A recent fraudulent scheme in Hong Kong illustrates the alarming level of sophistication in deepfakes – and the urgent need for established protocols. Scammers deployed highly realistic, synthetic duplicates of upper management to impersonate and convince a junior employee to transfer HK$200 million (approximately US$25.6 million) out of the multinational company.
Deepfakes utilise powerful AI algorithms to digitally graft a person’s likeness onto video or audio content. The AI learns from source material provided – a person’s facial expressions, speech patterns, and mannerisms to generate a ‘model’ of an individual which can be manipulated to say and do things. Over the past 12 months, deepfake technology has gone from a highly technical, time-consuming operation to create a few seconds of audio, to a quirky webapp-operated ‘feature’. End-users can now create relatively believable digital clones with just a few images and/or audio snippets of an individual, much of which we have already uploaded online.
Criminals actively deploy deepfakes to impersonate executives, politicians, or other public figures in phishing schemes, fraudulent money transfers, and other cybercrime.
One of the first public breaches stemming from this technology occurred in 2019 when an energy firm CEO’s voice was cloned to call a colleague urgently requesting them to transfer €220,000 within the hour.
The Hong Kong case represents not only one of the largest reported losses from a deepfake scam – but also the need for AI governance where staged, coordinated ruses using digital clones are an active threat to businesses.
We consider that a combination of technical tools like digital watermarking, detection algorithms, deep learning, forensic analysis and digital asset registration of content provenance on trusted infrastructure, may all form part of a businesses’ deepfake defence strategy.
Education has been a foundational part of businesses’ mitigation strategy against deepfake losses, we consider that this approach is becoming less helpful. As AI improves, humans (without technological assistance) are increasingly unable to identify and avoid deepfakes.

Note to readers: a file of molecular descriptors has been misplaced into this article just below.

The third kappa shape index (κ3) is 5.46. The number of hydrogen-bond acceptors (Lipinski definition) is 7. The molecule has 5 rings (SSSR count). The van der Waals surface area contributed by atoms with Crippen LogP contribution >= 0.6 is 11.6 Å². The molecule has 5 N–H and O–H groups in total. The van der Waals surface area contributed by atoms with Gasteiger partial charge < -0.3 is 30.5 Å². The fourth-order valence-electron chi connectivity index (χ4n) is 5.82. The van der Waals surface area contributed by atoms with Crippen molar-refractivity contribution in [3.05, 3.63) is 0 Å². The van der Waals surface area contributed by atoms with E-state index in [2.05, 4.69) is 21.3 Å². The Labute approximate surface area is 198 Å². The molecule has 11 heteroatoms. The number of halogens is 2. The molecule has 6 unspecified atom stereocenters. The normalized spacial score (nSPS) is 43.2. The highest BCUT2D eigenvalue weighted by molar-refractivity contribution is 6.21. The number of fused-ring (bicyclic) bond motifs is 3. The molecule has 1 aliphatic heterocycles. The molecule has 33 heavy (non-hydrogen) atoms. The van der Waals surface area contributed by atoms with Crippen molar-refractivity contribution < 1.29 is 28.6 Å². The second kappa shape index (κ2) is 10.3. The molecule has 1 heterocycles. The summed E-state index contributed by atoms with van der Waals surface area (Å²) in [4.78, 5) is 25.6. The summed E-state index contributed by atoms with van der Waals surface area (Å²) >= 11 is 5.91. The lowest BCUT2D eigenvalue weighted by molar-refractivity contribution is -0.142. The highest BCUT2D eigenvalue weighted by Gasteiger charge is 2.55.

The law also has a role to play in the prohibition and prosecution of deepfakes. Prosecuting authorities need to be globally aligned (always difficult), sufficiently resourced and supported with financially or criminally impactful legal penalties for this approach to be a true deterrent.
Expensive technology investments, major workflow changes to authorisations, and other driven defence protocols are always going to be fallible.
Stirling & Rose’s recommendation for management is to create unique verbal codewords or physical gestures known only to staff at the company. These should be shared in person (where possible) and never digitally recorded. Video calling protocols which require the ‘requester’ to provide an established answer before any financial transfers or sensitive actions proceed.
Suggestions for strong codewords include randomly generated passphrase strings, or agreeing on innocuous phrases like ‘How is Aunt Vivian?’ Code gestures could be distinctive hand signals or poses. The cues should be changed periodically to stay secure. Scammers with even the most powerful AI tools can’t circumvent secret phrases and gestures they don’t know exist.
Of course, this solution should complement cybersecurity, multi-factor authentication and fraud prevention measures – but they provide a reliable last line of defence if internal systems fail or are simply outsmarted.
Stirling & Rose is uniquely positioned to guide clients in this new landscape with extensive experience in AI alongside corporate compliance and risk management. The cross-pollination of these domains will only continue to grow, and proactive governance is only one component of a myriad of considerations.